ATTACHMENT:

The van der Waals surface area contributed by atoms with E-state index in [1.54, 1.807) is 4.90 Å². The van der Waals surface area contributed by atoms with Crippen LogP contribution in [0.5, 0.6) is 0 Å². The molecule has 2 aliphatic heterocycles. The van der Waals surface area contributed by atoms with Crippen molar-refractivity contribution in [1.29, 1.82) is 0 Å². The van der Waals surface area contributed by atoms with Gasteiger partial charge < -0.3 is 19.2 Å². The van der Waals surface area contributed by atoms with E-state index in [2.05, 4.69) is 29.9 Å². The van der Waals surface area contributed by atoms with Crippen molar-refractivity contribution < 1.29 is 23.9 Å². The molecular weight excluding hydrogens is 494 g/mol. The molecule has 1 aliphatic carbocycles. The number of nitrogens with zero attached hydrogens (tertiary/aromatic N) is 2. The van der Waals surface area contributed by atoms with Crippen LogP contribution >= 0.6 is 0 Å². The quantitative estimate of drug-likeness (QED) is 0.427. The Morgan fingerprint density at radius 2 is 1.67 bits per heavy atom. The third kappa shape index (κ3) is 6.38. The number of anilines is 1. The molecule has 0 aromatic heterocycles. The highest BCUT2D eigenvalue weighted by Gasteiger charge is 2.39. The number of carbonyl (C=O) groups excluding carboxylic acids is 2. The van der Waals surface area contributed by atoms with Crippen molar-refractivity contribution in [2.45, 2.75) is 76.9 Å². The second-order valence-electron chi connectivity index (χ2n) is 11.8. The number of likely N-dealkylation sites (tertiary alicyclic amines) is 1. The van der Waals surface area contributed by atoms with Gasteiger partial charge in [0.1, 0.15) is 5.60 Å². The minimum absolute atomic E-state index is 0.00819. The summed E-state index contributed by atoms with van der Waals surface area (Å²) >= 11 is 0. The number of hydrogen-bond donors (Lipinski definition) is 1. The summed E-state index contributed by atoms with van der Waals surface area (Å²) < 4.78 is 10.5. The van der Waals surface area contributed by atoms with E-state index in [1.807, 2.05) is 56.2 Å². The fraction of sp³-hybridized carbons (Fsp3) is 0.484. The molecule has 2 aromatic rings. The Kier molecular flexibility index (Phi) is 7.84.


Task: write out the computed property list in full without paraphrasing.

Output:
The van der Waals surface area contributed by atoms with E-state index in [1.54, 1.807) is 4.90 Å². The van der Waals surface area contributed by atoms with Crippen LogP contribution in [0.5, 0.6) is 0 Å². The molecule has 2 aliphatic heterocycles. The van der Waals surface area contributed by atoms with Crippen molar-refractivity contribution in [1.29, 1.82) is 0 Å². The van der Waals surface area contributed by atoms with Gasteiger partial charge < -0.3 is 19.2 Å². The van der Waals surface area contributed by atoms with E-state index in [2.05, 4.69) is 29.9 Å². The van der Waals surface area contributed by atoms with Crippen molar-refractivity contribution < 1.29 is 23.9 Å². The molecular weight excluding hydrogens is 494 g/mol. The molecule has 1 aliphatic carbocycles. The number of nitrogens with zero attached hydrogens (tertiary/aromatic N) is 2. The van der Waals surface area contributed by atoms with Crippen LogP contribution >= 0.6 is 0 Å². The quantitative estimate of drug-likeness (QED) is 0.427. The Morgan fingerprint density at radius 2 is 1.67 bits per heavy atom. The third kappa shape index (κ3) is 6.38. The number of anilines is 1. The molecule has 0 aromatic heterocycles. The highest BCUT2D eigenvalue weighted by Gasteiger charge is 2.39. The number of carbonyl (C=O) groups excluding carboxylic acids is 2. The van der Waals surface area contributed by atoms with Crippen molar-refractivity contribution in [2.45, 2.75) is 76.9 Å². The second-order valence-electron chi connectivity index (χ2n) is 11.8. The number of likely N-dealkylation sites (tertiary alicyclic amines) is 1. The van der Waals surface area contributed by atoms with Gasteiger partial charge in [0.1, 0.15) is 5.60 Å². The minimum absolute atomic E-state index is 0.00819. The summed E-state index contributed by atoms with van der Waals surface area (Å²) >= 11 is 0. The number of hydrogen-bond donors (Lipinski definition) is 1. The summed E-state index contributed by atoms with van der Waals surface area (Å²) < 4.78 is 10.5. The van der Waals surface area contributed by atoms with E-state index in [1.807, 2.05) is 56.2 Å². The fraction of sp³-hybridized carbons (Fsp3) is 0.484. The molecule has 2 aromatic rings. The Kier molecular flexibility index (Phi) is 7.84.